Thursday, January 7, 2010

How to hit "reset" & start again (3)

3. Stop promoting activities that focus on: over achievement, competitiveness and "you can make a difference in the world-itis" in children.

Children have been deprived of both their proper upbringing and their carefree childhood. This is true of white, black or any other race, boy or girl, rich or poor, advantaged or disabled. Children are pushed by their parents and/or caregivers, schools, peers and society at large to be every increasingly pressured and over achieving. As they grow older (and I'm still speaking of young children) they start to feel the burden (often self generated but as a result of external influences) to be "destined" to "make a difference" and "better the world."

Geez Louise, let's look at the facts. It's been two thousand years since Jesus Christ (who did change the world) and not a single generation of individuals have thought that he or she is "destined" to "make a difference" and "better the world" until the 1960's. Think about it. All of the advances made (the genuine ones, not the false ones) up until the 1960's were done by that vast nameless army of people who led ordinary lives, including ordinary childhoods. They did not have the array of media blaring at them (electronic babysitters and life attitude distortions) from the moment they were born. Most of them participated in the household or at work as children, learning the skills of mommy and daddy as they were still able to be children at play. Most of them realized that Jesus Christ changed the world, and that they did not have to do so again, being little saviors and "touching others for a difference." Children were allowed to be children yet, at the same time, they had worthy and genuine adult participation where appropriate.

It was an entirely different world, that world before the 1960's. Children's heads were not filled with "Baby Einstein" and pre-school "preparation...." if they knew how to count and read before they entered school it's because they read the comics with their fathers. Children did not have dance classes, competitive sports, and the whole spectrum of "talents" that are crammed into them at the earliest of ages. I don't even have to mention how body conscious and fashion conscious children at the earliest ages have been forced to become. Childhood has vanished and it is a pressure cooker instead.

Yet at the same time when children do start to have real concerns about adult family matters, they are not gradually involved in the way they used to, rather like apprentice adults. On the farm they would start to learn adult activities and cares, but at a level they could handle. It seems the only way adults today treat children like adults in training is to 1) sexualize them or 2) make them fend for themselves.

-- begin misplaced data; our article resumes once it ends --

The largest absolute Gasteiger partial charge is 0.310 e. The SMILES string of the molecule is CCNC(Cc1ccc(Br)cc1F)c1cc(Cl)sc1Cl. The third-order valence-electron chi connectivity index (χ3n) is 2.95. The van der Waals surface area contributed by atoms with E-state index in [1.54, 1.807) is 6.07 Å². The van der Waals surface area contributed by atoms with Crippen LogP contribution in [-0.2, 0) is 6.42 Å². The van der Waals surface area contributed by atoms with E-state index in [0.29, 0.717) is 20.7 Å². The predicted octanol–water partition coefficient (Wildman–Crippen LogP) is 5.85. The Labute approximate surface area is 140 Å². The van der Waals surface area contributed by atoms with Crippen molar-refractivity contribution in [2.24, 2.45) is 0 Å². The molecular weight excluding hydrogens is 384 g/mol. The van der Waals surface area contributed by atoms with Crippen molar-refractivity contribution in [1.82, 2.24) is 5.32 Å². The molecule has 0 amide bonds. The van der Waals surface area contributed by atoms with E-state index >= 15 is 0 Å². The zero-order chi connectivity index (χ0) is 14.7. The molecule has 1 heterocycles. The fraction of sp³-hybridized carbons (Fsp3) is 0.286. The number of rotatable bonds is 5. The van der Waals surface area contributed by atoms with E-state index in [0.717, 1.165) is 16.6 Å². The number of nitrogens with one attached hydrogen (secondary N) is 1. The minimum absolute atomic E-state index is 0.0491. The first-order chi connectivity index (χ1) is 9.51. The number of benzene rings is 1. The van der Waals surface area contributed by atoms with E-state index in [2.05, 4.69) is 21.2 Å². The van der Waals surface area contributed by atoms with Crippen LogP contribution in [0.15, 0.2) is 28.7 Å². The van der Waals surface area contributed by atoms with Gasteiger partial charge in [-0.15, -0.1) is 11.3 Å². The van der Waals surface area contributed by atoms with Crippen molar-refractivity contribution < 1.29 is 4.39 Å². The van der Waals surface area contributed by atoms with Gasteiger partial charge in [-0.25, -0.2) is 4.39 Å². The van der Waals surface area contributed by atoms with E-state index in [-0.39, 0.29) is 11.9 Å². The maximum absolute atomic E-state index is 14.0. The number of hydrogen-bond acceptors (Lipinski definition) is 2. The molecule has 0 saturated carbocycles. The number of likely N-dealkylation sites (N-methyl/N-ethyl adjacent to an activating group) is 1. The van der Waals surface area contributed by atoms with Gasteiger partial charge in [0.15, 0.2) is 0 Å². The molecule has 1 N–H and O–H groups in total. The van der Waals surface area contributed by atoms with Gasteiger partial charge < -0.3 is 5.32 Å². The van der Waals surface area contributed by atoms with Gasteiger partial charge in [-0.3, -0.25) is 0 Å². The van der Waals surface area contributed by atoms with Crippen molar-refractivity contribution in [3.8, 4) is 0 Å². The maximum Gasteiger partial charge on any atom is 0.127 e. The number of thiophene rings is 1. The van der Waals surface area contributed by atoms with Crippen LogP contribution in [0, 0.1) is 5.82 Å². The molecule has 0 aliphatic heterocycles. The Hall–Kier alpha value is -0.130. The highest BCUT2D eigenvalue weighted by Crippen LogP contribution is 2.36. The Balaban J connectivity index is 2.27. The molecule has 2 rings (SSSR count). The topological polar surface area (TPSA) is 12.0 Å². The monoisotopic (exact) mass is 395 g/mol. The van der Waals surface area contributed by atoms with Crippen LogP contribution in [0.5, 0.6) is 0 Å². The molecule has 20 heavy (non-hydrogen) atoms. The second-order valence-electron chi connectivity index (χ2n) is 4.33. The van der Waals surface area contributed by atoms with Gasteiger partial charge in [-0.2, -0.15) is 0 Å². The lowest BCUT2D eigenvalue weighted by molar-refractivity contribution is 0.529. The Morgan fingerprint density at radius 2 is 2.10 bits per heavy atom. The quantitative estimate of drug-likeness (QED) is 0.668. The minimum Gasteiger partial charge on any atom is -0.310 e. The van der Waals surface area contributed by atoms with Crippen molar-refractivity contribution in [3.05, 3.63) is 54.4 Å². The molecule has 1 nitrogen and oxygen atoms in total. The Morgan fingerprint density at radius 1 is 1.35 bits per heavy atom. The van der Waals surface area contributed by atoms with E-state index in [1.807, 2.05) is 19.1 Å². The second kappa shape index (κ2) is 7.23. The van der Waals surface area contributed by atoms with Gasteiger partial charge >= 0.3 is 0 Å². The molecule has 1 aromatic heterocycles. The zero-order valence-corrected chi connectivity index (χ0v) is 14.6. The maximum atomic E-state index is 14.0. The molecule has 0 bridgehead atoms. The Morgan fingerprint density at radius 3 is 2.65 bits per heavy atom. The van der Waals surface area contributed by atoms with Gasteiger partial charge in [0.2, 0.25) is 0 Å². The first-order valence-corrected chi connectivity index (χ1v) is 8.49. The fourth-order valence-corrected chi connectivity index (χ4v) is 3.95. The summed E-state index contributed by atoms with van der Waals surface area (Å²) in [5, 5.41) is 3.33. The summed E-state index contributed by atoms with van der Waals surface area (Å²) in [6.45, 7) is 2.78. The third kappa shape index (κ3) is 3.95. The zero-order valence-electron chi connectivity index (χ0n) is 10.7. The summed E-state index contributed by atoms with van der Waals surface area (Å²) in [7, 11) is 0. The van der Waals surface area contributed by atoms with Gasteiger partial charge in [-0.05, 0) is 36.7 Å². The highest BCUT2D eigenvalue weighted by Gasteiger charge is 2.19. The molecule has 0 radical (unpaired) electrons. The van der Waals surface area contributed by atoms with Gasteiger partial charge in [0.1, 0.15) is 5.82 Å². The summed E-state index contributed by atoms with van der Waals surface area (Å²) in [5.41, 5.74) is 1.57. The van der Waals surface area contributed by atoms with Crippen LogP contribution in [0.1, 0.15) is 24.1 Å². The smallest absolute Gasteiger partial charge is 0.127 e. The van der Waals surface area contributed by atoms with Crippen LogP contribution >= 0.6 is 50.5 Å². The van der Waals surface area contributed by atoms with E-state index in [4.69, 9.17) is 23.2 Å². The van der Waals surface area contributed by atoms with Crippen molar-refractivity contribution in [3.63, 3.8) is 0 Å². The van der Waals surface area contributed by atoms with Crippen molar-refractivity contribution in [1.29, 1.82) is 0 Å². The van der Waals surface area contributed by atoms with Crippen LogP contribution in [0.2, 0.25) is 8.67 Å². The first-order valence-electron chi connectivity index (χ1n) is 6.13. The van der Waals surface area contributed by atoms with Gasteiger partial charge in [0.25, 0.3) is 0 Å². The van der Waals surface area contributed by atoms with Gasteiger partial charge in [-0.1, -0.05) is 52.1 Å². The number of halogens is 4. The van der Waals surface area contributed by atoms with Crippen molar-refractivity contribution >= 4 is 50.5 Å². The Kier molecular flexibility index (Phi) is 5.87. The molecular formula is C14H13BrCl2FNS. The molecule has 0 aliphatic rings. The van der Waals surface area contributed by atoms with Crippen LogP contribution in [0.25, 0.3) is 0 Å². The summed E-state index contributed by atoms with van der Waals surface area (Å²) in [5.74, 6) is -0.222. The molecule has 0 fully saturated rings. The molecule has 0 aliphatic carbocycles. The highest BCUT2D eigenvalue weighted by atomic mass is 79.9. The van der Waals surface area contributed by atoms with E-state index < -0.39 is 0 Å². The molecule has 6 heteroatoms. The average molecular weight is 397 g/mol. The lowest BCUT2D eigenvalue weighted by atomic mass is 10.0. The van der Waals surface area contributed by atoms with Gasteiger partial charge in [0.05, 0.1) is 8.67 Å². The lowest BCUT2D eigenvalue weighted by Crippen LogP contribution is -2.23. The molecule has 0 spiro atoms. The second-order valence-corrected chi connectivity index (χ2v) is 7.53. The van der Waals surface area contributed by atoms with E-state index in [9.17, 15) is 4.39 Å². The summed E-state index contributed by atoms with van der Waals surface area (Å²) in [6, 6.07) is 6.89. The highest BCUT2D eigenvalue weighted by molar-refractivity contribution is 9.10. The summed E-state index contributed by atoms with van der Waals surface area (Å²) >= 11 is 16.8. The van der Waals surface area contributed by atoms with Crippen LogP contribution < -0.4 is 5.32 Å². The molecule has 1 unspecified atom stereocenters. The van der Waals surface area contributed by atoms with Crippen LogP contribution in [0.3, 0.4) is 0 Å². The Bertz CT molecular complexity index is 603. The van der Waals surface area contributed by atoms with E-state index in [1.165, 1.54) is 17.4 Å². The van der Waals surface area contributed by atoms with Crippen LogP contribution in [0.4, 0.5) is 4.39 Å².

Children are kept in school far too long for dubious reasons. Yes, I agree that high school graduation is essential and yes I feel that college is a key to future success, up to a point. But what used to be a liberal arts education (or in some special schools, a science/engineering orientation) has turned into a combination of 1) social thinking propaganda instead of education and 2) turning out cooperative little cogs for whatever is the popular money making field of the day (does "computer graphics" and "web design" sound familiar?) High school children have far too much homework and not enough solid classroom learning. Parents are unavailable or unwilling to devote time to home study requirements. College has become a strange place of getting "higher" rather than higher education, and part of this is because children are infantalized regarding their participation in the adult world of work and decision making, so they cut loose as adults where they can, which is in going crazy. I graduated a semester early from university because I considered it such a total waste of my time, and I had an actual semi-serious curriculum, yet it was still filled with so much education time wasting. Professors just fill in their own blanks instead of teaching what needs to be taught.

Worse, in surveys conducted year after year, that track what professions or goals (such as being a parent) that children prefer, most recently children no longer "want" to be anything but "famous." So now we have higher education, however shaky its quality, and children increasingly want less of those professions and more to be "rich and famous."

I really want to address education separately, but I mention it here so I can show you the entire pattern of my concern. Pre-school children are raised believing they have to start accumulating talents, wonderfulness, and worthiness through endless activities and works, and that continues non stop until they are in their early to mid-twenties. They are put under great pressure to learn, achieve and even "play hard," and to be popular and "hot," while at the same time they are getting the crappiest education I've ever seen in my lifetime. If I were a young person today I'd want to put on my Doc Martens and kick just about everyone in the behind for this disaster.